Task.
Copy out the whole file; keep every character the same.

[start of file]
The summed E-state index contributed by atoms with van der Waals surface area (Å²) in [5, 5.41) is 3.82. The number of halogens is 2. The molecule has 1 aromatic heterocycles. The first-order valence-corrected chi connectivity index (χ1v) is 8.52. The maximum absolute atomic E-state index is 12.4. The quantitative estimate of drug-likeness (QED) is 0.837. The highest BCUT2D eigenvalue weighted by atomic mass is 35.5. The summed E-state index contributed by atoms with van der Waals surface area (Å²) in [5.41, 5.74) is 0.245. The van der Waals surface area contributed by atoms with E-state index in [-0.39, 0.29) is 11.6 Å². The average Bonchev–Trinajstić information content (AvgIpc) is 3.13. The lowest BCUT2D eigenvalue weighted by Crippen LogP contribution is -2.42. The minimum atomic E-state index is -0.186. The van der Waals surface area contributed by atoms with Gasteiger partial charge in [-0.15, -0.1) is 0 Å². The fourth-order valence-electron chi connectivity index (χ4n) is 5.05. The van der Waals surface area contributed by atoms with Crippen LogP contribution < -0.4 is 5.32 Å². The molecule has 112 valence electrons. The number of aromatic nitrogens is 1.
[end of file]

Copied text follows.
The summed E-state index contributed by atoms with van der Waals surface area (Å²) in [5, 5.41) is 3.82. The number of halogens is 2. The molecule has 1 aromatic heterocycles. The first-order valence-corrected chi connectivity index (χ1v) is 8.52. The maximum absolute atomic E-state index is 12.4. The quantitative estimate of drug-likeness (QED) is 0.837. The highest BCUT2D eigenvalue weighted by atomic mass is 35.5. The summed E-state index contributed by atoms with van der Waals surface area (Å²) in [5.41, 5.74) is 0.245. The van der Waals surface area contributed by atoms with E-state index in [-0.39, 0.29) is 11.6 Å². The average Bonchev–Trinajstić information content (AvgIpc) is 3.13. The lowest BCUT2D eigenvalue weighted by Crippen LogP contribution is -2.42. The minimum atomic E-state index is -0.186. The van der Waals surface area contributed by atoms with Gasteiger partial charge in [-0.15, -0.1) is 0 Å². The fourth-order valence-electron chi connectivity index (χ4n) is 5.05. The van der Waals surface area contributed by atoms with Crippen LogP contribution < -0.4 is 5.32 Å². The molecule has 112 valence electrons. The number of aromatic nitrogens is 1.